Recently, the cosmetics brand Tarte organized a very luxurious trip for a group of influencers to promote a product launch. This trip was decried by Internet users who saw a lack of sensitivity of the brand to ecological issues and the current economic situation (the influencers having been sent to Dubai by plane in business class and then accommodated in a luxury hotel).


This tendency to disinfluence therefore aims to break the positive discourse of influencers on certain products, replacing it with a counter-discourse of ordinary consumers subject to constraints closer to the majority of consumers (budgetary, limitation of space of storage, consideration of ecology, etc.).

Better educated, consumers develop a growing awareness of the various attempts at persuasion to which they are subjected. When they perceive an attempt at persuasion, they will develop strategies to escape (zapping television commercials; changing radio during the commercial break, etc.). However, digital influence remains a relatively new tool in the history of advertising practices, because it is linked to the development of social networks. Knowledge of consumers and therefore their avoidance practices are still at the development stage.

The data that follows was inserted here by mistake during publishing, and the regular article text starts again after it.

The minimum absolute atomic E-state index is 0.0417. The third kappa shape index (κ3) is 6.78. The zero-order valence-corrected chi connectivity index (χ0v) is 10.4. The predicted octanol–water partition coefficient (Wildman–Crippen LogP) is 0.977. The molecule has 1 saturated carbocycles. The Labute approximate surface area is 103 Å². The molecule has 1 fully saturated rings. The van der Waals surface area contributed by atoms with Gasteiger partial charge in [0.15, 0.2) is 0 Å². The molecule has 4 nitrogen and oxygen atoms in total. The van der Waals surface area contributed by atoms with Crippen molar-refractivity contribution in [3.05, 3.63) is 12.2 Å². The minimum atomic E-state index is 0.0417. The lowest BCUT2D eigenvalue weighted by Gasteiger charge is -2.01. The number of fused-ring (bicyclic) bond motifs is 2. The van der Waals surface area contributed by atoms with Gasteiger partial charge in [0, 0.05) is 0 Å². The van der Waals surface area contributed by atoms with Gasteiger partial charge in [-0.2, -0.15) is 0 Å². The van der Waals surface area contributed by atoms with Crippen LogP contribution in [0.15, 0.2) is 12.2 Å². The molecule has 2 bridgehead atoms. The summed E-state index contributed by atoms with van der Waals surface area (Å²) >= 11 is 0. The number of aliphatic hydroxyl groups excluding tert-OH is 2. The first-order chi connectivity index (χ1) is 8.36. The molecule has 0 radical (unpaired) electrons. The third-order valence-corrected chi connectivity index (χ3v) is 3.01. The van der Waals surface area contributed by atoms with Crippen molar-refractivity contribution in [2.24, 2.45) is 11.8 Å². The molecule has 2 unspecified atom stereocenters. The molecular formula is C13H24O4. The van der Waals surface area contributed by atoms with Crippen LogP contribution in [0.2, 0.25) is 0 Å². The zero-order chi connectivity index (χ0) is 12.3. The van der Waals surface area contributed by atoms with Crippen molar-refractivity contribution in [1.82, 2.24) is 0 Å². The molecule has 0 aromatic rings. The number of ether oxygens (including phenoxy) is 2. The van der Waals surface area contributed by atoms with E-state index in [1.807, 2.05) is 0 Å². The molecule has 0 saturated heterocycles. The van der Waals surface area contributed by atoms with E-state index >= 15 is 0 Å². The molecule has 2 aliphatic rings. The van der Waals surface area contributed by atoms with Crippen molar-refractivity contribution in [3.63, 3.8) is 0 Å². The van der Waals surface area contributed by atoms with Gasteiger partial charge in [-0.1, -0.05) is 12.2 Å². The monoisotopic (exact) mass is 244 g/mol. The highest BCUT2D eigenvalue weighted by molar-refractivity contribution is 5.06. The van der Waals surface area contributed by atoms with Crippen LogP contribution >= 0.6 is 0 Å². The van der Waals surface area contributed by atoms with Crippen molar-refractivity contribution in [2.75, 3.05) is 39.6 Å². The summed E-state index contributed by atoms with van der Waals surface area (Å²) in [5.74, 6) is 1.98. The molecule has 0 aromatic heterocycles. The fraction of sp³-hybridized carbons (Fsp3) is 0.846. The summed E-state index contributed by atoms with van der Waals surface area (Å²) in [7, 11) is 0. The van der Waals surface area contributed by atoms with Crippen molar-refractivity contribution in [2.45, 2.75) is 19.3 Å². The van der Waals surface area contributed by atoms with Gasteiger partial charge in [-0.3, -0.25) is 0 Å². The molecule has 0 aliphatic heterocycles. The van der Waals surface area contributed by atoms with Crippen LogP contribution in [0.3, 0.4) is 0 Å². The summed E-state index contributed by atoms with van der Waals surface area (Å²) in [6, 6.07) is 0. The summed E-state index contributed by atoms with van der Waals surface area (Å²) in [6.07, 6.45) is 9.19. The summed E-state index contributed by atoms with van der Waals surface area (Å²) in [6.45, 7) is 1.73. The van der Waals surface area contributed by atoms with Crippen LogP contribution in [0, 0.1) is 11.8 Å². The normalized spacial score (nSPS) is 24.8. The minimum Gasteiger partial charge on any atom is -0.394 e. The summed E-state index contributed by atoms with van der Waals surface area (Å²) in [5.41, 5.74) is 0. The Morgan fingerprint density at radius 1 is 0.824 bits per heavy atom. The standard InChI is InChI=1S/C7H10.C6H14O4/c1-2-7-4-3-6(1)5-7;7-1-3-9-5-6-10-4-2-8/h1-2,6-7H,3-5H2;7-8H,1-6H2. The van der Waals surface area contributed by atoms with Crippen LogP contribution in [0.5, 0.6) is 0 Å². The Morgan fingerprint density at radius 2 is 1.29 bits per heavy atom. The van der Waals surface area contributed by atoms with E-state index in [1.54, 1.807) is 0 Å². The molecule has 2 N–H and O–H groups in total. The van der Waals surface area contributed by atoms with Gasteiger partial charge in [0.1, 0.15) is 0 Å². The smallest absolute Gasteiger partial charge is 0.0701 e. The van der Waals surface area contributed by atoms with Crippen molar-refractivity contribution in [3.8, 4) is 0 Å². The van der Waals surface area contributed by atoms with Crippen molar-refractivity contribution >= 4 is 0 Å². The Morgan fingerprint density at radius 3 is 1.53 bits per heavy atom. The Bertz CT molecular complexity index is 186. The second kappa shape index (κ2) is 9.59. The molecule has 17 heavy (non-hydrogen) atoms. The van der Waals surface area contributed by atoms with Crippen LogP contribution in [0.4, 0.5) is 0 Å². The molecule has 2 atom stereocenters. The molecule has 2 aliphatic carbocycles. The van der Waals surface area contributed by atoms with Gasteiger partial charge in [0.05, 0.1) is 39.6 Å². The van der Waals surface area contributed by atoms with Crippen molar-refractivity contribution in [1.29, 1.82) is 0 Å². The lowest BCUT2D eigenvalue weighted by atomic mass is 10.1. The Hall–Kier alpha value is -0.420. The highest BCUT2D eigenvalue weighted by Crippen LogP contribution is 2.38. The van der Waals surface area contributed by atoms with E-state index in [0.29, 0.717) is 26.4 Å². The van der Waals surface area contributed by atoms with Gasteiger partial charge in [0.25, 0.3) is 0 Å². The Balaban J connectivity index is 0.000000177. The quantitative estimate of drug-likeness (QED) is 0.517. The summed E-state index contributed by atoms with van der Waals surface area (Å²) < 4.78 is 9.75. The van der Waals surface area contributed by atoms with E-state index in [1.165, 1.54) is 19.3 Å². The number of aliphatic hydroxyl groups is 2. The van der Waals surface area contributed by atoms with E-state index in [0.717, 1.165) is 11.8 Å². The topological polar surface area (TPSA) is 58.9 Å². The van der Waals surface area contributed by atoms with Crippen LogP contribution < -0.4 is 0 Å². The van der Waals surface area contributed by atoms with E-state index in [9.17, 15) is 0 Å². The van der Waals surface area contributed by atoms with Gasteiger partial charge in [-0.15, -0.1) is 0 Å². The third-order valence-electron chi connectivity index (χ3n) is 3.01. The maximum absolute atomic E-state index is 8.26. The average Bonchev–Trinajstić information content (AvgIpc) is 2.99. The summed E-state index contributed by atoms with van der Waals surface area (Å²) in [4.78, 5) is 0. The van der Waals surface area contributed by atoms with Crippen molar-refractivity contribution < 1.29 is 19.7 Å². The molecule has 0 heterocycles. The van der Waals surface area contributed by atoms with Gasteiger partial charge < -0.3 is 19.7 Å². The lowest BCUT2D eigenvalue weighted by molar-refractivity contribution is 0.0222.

This then echoes other phenomena of consumer resistance such as boycott, advertising avoidance techniques (ad blockers, zapping, etc.), anti-consumerist (or minimalist) movements or even illegal downloading.

Faced with deinfluencing, two axes are possible for brands: recreating trust and getting closer to consumer issues. This will be based on the one hand on impeccable transparency on the part of influencers but also on a clearer legislative framework which will protect consumers from abuse.

The very content of influencers is called upon to adapt by encouraging less unconsidered overconsumption, by making more complete analyzes (based on a product test carried out over a long period, showing different modes of use of the same product , contextualizing the performance of the product, etc.) or by promoting more sustainable purchases and limiting waste.

Camille Lacan, Lecturer in Management and Management Sciences, IAE of Perpignan, University of Perpignan et Alice Crepin, Assistant Professor in Marketing, ESSCA School of Management

This article is republished from The Conversation under Creative Commons license. Read theoriginal article.

Image credit: Shutterstock/TSViPhoto